LONDON, March 27 (Xinhua) — Ten people were arrested after the protest over a crime bill turned violent again in Bristol, a city in southwestern England, local media reported Saturday.
A “minority” of protesters “showed hostility” to police officers on Friday night and arrests were made after some who had sat in front of a police station were cleared, according to the BBC.
Crowds swelled to around 1,000 as protesters confronted officers in an angry stand-off before firing fireworks at police horses. Officers were also pelted with eggs, bottles and traffic cones, the Evening Standard newspaper reported.
Police in riot gear started dispersing crowds at around 22:10 p.m. (2210 GMT) on Friday due to COVID restrictions and mounted police and dog units were used to drive back the crowds, according to the London-based newspaper.
Supt Mark Runacres, of Avon and Somerset Police, said in a statement: “The majority of people acted peacefully however there was a minority who once again showed hostility to officers.”
“Items, including glass bottles and bricks were thrown at officers, fireworks were launched at our mounted section while one of our horses was also covered with paint,” Runacres said.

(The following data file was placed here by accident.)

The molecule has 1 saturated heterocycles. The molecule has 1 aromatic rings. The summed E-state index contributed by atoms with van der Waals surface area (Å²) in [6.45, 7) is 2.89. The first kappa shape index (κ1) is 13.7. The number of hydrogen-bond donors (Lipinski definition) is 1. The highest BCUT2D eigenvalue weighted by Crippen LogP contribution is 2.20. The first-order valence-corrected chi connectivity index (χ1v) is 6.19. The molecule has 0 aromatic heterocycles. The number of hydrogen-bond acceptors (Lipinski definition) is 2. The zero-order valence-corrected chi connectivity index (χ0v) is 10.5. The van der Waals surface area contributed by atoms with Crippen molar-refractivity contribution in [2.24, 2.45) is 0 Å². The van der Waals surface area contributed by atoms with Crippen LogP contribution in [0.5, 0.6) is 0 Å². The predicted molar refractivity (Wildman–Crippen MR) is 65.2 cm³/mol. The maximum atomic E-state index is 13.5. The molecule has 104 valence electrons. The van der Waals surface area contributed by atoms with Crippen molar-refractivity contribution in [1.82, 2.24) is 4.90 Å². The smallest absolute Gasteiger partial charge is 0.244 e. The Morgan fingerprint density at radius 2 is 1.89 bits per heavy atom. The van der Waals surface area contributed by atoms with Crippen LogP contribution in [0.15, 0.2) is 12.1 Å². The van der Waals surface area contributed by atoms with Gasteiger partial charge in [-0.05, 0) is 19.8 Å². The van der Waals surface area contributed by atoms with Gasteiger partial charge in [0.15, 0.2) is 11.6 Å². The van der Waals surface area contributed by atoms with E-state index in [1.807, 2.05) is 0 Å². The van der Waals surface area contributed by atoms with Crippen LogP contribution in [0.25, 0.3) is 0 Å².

“This violent conduct is not acceptable…Officers repeatedly encouraged people to disperse but once the atmosphere changed and people became physical it was necessary to take action,” Runacres said.
“At times reasonable force had to be used — this is not something we ever want to do but we have a duty to uphold the law, prevent crime, and protect people and property.”
Demonstrators clashed with police last Sunday in Bristol during the “Kill the Bill” demonstration against the British government’s Police, Crime, Sentencing and Courts Bill.
The bill would give the police in England and Wales more power to impose conditions on non-violent protests, including those deemed to be too noisy or a nuisance, according to Sky News. Those convicted under the bill could face a fine or jail.
Mass gatherings are currently banned in Britain under coronavirus legislation. Enditem